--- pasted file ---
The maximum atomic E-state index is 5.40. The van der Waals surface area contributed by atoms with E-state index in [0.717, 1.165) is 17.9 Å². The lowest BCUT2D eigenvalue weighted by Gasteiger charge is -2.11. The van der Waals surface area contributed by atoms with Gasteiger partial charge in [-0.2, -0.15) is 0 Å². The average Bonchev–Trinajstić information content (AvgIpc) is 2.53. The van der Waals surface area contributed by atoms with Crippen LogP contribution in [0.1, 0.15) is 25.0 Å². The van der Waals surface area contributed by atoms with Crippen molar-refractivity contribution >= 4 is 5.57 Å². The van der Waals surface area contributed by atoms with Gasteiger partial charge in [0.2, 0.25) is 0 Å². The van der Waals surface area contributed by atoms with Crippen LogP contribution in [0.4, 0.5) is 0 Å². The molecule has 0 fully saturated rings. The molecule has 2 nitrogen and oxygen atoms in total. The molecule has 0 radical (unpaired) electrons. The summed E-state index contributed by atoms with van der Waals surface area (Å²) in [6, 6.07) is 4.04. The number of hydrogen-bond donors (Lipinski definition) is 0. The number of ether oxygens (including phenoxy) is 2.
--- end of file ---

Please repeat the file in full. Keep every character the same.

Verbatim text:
The maximum atomic E-state index is 5.40. The van der Waals surface area contributed by atoms with E-state index in [0.717, 1.165) is 17.9 Å². The lowest BCUT2D eigenvalue weighted by Gasteiger charge is -2.11. The van der Waals surface area contributed by atoms with Gasteiger partial charge in [-0.2, -0.15) is 0 Å². The average Bonchev–Trinajstić information content (AvgIpc) is 2.53. The van der Waals surface area contributed by atoms with Crippen LogP contribution in [0.1, 0.15) is 25.0 Å². The van der Waals surface area contributed by atoms with Crippen molar-refractivity contribution >= 4 is 5.57 Å². The van der Waals surface area contributed by atoms with Gasteiger partial charge in [0.2, 0.25) is 0 Å². The van der Waals surface area contributed by atoms with Crippen LogP contribution in [0.4, 0.5) is 0 Å². The molecule has 0 fully saturated rings. The molecule has 2 nitrogen and oxygen atoms in total. The molecule has 0 radical (unpaired) electrons. The summed E-state index contributed by atoms with van der Waals surface area (Å²) in [6, 6.07) is 4.04. The number of hydrogen-bond donors (Lipinski definition) is 0. The number of ether oxygens (including phenoxy) is 2.